These healthy oat bran muffins are made with oat bran cereal and whole wheat flour. They’re moist, delicious and perfect for a quick on-the-go breakfast.
I feel like most people think about bran muffins and immediately turn up their nose. They assume that bran muffins will be dry, dense and flavorless… almost like eating cardboard in muffin form. Well folks, I’m here to prove you wrong! Oat bran muffins can be healthy AND taste good and the recipe I’m sharing today proves it!
Before getting into the details of this oat bran muffin recipe, let’s discuss what oat bran is and why it’s so healthy.
What’s the Difference Between Oat Bran and Oatmeal?
Ready for a little science lesson? A grain has three parts: the germ, the endosperm and the bran. The germ is the innermost part, the endosperm wraps around that and the bran surrounds both. With the oat grain, the hull is removed and what’s left is the oat groat. With rolled oats (or oatmeal) you’re consuming the entire oat groat (including the bran), but if you purchase oat bran cereal you’re just getting the outermost part of the oat groat that has been ground into a fine powder.
Health Benefits of Oat Bran
According to Healthline, oat bran has similar amounts of carbs and fat as rolled oats (or oatmeal), but more protein and fiber and significantly less calories. It’s also high in beta-glucan, which is a type of soluble fiber that’s linked to improving cholesterol levels and boosting heart health. Soluble fiber may also help control blood sugar levels and help with digestion.
What Can You Make With Oat Bran?
Oat bran is so nutritious and surprisingly versatile! In my opinion, oatmeal tastes much better than oat bran cereal if you’re planning to whip up a hot bowl of grains for breakfast. Oat bran can also be used to thicken soups or stews or added to yogurt bowls and baked goods (like these muffins). The oat bran adds extra fiber and protein.
A Healthy Take on Oat Bran Muffins
Despite oat bran itself being super healthy, traditional oat bran muffins aren’t. They’re typically loaded with lots of sugar (a mix of brown sugar and white sugar) and vegetable oil. Naturally, I decided to put a healthy spin on these muffins by using better-for-you ingredients!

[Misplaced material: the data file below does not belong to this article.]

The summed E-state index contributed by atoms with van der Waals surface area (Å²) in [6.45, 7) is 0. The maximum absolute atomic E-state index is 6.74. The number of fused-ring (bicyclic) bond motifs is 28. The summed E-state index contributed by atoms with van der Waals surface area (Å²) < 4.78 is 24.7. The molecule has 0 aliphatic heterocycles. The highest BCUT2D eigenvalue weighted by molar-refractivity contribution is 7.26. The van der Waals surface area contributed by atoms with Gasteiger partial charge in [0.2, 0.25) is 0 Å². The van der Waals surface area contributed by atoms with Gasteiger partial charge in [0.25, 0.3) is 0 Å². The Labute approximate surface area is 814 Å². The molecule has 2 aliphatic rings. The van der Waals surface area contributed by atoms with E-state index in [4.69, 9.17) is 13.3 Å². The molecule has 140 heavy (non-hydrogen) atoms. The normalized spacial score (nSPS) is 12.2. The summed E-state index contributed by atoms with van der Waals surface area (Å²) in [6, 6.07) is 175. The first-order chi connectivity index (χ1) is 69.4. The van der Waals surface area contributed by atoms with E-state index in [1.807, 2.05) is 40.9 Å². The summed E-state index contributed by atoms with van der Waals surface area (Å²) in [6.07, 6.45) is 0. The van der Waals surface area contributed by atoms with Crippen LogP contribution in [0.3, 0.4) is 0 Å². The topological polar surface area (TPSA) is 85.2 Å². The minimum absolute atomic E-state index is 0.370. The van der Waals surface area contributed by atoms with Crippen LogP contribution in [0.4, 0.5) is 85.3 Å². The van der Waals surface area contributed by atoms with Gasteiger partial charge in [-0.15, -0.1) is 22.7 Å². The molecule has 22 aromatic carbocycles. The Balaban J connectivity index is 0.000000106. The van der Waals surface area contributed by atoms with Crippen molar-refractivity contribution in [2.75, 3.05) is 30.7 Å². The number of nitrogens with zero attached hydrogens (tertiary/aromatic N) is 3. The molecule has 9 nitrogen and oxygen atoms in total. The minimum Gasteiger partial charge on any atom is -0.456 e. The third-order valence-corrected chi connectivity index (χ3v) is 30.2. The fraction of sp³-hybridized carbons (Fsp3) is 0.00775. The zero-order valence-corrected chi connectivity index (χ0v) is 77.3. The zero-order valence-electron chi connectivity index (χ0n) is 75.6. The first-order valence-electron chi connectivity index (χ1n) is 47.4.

Whole wheat pastry flour – I swapped in whole wheat pastry flour for white flour for the added nutrition benefits, but also to keep the texture lighter!
Bananas and maple syrup – I skipped the brown and white sugar and used a blend of mashed bananas and maple syrup to sweeten the muffins. These natural sweeteners add plenty of sweetness to the muffins and a little extra nutrition.
Coconut oil – Instead of vegetable oil, I upgraded for a healthier option: coconut oil. I love the slightly sweet flavor and healthy fats this oil adds to the muffins!
Flaxseed egg – To keep these muffins vegan, I used a flaxseed egg (a mixture of ground flaxseed and water) in place of an egg.
Oat bran – As you know, oat bran packs a punch when it comes to protein and fiber. It also adds a nice mild oaty flavor.
Carrots and raisins – I added shredded carrots and raisins for texture, flavor and nutrition! Veggies in muffins? Yes, please!
I personally think these muffins are so tasty and can’t wait to make another batch soon. They’re great to prep on the weekend for a portable and easy breakfast on the go. You can pair one with a hard boiled egg or yogurt for a complete breakfast with protein, carbs and healthy fat!
Line muffin tin with paper or silicone liners or coat well with cooking spray.
Make flaxseed egg by whisking flaxseed with 3 Tablespoons in a small bowl. Set aside.
Combine flour, oat bran, cinnamon, baking soda and salt in a large bowl.
Mash bananas in a bowl and add flaxseed egg, coconut oil, maple syrup, vanilla, carrots and raisins.
Pour wet ingredients into the bowl with the dry ingredients and mix until just combined. Be careful not to over mix.
Fill each muffin cup 3/4 of the way full, sprinkle chopped walnuts on top of each muffin (if using) and bake for 20-25 minutes or until a toothpick comes out clean when inserted into the middle of a muffin.
Remove from oven and let cool completely before enjoying.
I’ve found that whole wheat pastry flour or whole wheat white flour keeps the texture lighter for these muffins. You can use regular whole wheat flour, but they will be a bit more dense.